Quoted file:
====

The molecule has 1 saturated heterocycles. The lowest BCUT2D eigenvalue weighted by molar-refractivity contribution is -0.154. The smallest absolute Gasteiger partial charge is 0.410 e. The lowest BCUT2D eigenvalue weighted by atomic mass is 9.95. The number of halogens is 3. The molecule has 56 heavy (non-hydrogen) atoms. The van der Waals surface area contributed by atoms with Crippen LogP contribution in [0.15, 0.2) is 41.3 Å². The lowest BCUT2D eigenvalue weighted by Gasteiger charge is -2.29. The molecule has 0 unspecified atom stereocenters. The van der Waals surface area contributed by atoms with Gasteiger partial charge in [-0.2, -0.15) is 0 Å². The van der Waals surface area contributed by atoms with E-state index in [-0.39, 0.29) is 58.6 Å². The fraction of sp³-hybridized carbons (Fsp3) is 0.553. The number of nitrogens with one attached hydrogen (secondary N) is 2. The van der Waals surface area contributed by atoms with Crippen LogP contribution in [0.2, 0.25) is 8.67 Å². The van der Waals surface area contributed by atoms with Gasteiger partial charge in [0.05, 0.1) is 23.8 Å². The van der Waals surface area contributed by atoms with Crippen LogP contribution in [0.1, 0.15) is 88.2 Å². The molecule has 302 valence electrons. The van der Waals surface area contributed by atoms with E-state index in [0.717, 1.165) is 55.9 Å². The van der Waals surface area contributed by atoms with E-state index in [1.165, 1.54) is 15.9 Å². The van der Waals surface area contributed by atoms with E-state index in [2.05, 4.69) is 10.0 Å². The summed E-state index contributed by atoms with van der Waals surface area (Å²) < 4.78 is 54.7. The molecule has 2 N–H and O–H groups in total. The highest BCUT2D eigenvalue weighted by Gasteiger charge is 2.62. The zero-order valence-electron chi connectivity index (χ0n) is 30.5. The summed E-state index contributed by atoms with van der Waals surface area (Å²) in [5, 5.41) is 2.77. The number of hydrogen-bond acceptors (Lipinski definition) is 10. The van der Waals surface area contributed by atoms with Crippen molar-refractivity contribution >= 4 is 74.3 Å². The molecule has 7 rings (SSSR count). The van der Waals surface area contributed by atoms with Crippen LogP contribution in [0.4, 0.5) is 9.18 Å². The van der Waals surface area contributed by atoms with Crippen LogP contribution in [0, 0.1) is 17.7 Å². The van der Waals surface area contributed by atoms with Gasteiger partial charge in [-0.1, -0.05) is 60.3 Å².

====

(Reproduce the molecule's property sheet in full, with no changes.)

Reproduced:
The molecule has 1 saturated heterocycles. The lowest BCUT2D eigenvalue weighted by molar-refractivity contribution is -0.154. The smallest absolute Gasteiger partial charge is 0.410 e. The lowest BCUT2D eigenvalue weighted by atomic mass is 9.95. The number of halogens is 3. The molecule has 56 heavy (non-hydrogen) atoms. The van der Waals surface area contributed by atoms with Crippen LogP contribution in [0.15, 0.2) is 41.3 Å². The lowest BCUT2D eigenvalue weighted by Gasteiger charge is -2.29. The molecule has 0 unspecified atom stereocenters. The van der Waals surface area contributed by atoms with Gasteiger partial charge in [-0.2, -0.15) is 0 Å². The van der Waals surface area contributed by atoms with E-state index in [-0.39, 0.29) is 58.6 Å². The fraction of sp³-hybridized carbons (Fsp3) is 0.553. The number of nitrogens with one attached hydrogen (secondary N) is 2. The van der Waals surface area contributed by atoms with Crippen LogP contribution in [0.2, 0.25) is 8.67 Å². The van der Waals surface area contributed by atoms with Gasteiger partial charge in [0.05, 0.1) is 23.8 Å². The van der Waals surface area contributed by atoms with Crippen LogP contribution in [0.1, 0.15) is 88.2 Å². The molecule has 302 valence electrons. The van der Waals surface area contributed by atoms with E-state index in [0.717, 1.165) is 55.9 Å². The van der Waals surface area contributed by atoms with E-state index in [1.165, 1.54) is 15.9 Å². The van der Waals surface area contributed by atoms with E-state index in [2.05, 4.69) is 10.0 Å². The summed E-state index contributed by atoms with van der Waals surface area (Å²) < 4.78 is 54.7. The molecule has 2 N–H and O–H groups in total. The highest BCUT2D eigenvalue weighted by Gasteiger charge is 2.62. The zero-order valence-electron chi connectivity index (χ0n) is 30.5. The summed E-state index contributed by atoms with van der Waals surface area (Å²) in [5, 5.41) is 2.77. The number of hydrogen-bond acceptors (Lipinski definition) is 10. The van der Waals surface area contributed by atoms with Crippen molar-refractivity contribution >= 4 is 74.3 Å². The molecule has 7 rings (SSSR count). The van der Waals surface area contributed by atoms with Crippen LogP contribution in [0.4, 0.5) is 9.18 Å². The van der Waals surface area contributed by atoms with Crippen LogP contribution in [0, 0.1) is 17.7 Å². The van der Waals surface area contributed by atoms with Gasteiger partial charge in [-0.1, -0.05) is 60.3 Å².